It’s amazing how disorienting life can be. I write from the seating area of a cafe in Dublin International, enjoying the welcome presence of two other customers in an otherwise vacant corridor. I spent last night here at the airport – it’s a virtual deadzone and was one of the more bizarre quiets I’ve ever experienced. Chatting with the security guards and personnel has revealed just how strange it’s felt for everyone to work in a place now hollow that is normally packed with an everpresent tide of travelers and bustle.
I’m disoriented not just by the world’s altered state as I attempt to travel internationally during a world pandemic but by the events that have unfolded in my life over the past two weeks. My last several months in Belfast have been lived in anticipation of receiving a longer-term visa to stay in the UK for the next two years, a process that seemed by all indications would prove fairly certain and straightforward. However, the application I anticipated would proceed without an issue was rejected two weeks ago today. The moments from opening that unwelcome email two Tuesday mornings ago until now have been frought with confusion, legal council, phone conversations, reading long sections of government guidance, poring over documentation, and attempting to make sense of what has become an incredibly nuanced and complicated situation. It has not been an easy two weeks.
Long story and legal jargon aside, what has seemed to surface as the most strategic option is to re-submit the application from outside the country to mitigate the risk of committing serious immigration violations. Thus, I exited the UK yesterday in an hours-notice decision and am flying back to Chicago this morning to try and honor the thick tangle of rules and requirements that surround my situation and any hope of being able to return to the UK.
It has been a tough and raw week. Only in times when things go much differently than anticipated does a heart realise what dreams it held most tightly. In a matter of days, my future was once again cast into complete uncertainty. My dreams of living in Belfast, remaining a part of the communities and relationships there that I hold incredibly dear, and working from within the UK on the fledgling company I so recently made my full-time endeavor are all hanging by a minuscule thread. At this juncture I hold but a sliver of hope that the things I thought were going to happen are going to happen and the promises I thought I heard from God will look the way I thought He meant. It’s proving a painful place to be.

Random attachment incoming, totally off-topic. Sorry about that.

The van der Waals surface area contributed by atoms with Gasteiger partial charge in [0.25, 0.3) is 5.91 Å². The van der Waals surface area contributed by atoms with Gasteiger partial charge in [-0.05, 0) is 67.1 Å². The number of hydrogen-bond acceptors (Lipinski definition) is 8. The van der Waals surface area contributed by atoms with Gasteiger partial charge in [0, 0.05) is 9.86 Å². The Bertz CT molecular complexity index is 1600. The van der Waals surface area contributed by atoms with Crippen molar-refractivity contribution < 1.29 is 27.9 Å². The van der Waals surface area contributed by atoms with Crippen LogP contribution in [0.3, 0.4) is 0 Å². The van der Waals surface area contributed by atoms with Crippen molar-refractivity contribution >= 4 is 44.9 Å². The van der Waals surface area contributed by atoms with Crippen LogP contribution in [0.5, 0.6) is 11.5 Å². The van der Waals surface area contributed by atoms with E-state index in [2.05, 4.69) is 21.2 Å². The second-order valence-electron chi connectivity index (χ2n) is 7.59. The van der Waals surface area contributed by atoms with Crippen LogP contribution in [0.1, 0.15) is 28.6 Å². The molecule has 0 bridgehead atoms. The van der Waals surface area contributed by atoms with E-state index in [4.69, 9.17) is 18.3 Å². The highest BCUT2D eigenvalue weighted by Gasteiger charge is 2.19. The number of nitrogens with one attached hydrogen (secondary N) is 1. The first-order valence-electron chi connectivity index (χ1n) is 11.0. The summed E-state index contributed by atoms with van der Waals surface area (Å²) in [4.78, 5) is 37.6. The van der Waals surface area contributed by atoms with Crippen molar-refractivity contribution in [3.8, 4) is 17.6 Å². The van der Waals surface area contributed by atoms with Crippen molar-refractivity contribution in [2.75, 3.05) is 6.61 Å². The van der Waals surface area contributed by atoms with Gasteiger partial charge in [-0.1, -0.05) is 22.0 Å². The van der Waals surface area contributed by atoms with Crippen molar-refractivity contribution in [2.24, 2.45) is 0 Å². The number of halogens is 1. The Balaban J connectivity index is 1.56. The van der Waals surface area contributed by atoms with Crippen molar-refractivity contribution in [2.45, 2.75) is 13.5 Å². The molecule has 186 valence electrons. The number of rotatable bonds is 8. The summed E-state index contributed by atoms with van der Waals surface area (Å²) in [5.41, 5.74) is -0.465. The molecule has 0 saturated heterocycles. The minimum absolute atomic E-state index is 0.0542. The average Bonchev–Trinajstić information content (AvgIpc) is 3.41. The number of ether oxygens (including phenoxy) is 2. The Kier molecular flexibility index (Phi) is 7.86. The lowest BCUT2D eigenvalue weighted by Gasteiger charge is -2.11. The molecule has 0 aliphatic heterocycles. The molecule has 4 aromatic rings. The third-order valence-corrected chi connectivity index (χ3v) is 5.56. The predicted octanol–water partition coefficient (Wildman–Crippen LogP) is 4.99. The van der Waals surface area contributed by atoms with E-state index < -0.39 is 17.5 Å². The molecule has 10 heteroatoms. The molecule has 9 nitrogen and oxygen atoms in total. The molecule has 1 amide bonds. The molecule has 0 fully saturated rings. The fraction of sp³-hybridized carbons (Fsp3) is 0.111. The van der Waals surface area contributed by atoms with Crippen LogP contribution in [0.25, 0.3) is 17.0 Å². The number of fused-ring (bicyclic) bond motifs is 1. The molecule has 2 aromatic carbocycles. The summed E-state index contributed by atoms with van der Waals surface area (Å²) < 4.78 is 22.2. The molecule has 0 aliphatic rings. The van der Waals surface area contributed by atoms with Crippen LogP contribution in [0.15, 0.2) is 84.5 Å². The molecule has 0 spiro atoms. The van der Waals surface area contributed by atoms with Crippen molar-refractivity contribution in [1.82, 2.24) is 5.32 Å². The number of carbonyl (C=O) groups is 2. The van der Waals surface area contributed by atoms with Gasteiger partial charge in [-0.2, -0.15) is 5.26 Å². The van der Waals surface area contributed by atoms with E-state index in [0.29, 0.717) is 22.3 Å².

And yet I believe in the external hand that guides. I believe that His story is better than the one I could have written for myself. I believe that one day I will catch a glimpse of the forethought behind this saga.
I’d love your prayers if you think of it – for wisdom, grace and humanity from government officials considering my application, and for provision for a lot of looming needs that feel insurmountable. God is good and I’m confident that one day I’ll be able to share an incredible resolution. In the interim, I’m waiting and watching and moving forward one tiny shuffle at a time. The lamplight is casting but a very nearsighted glow at the moment.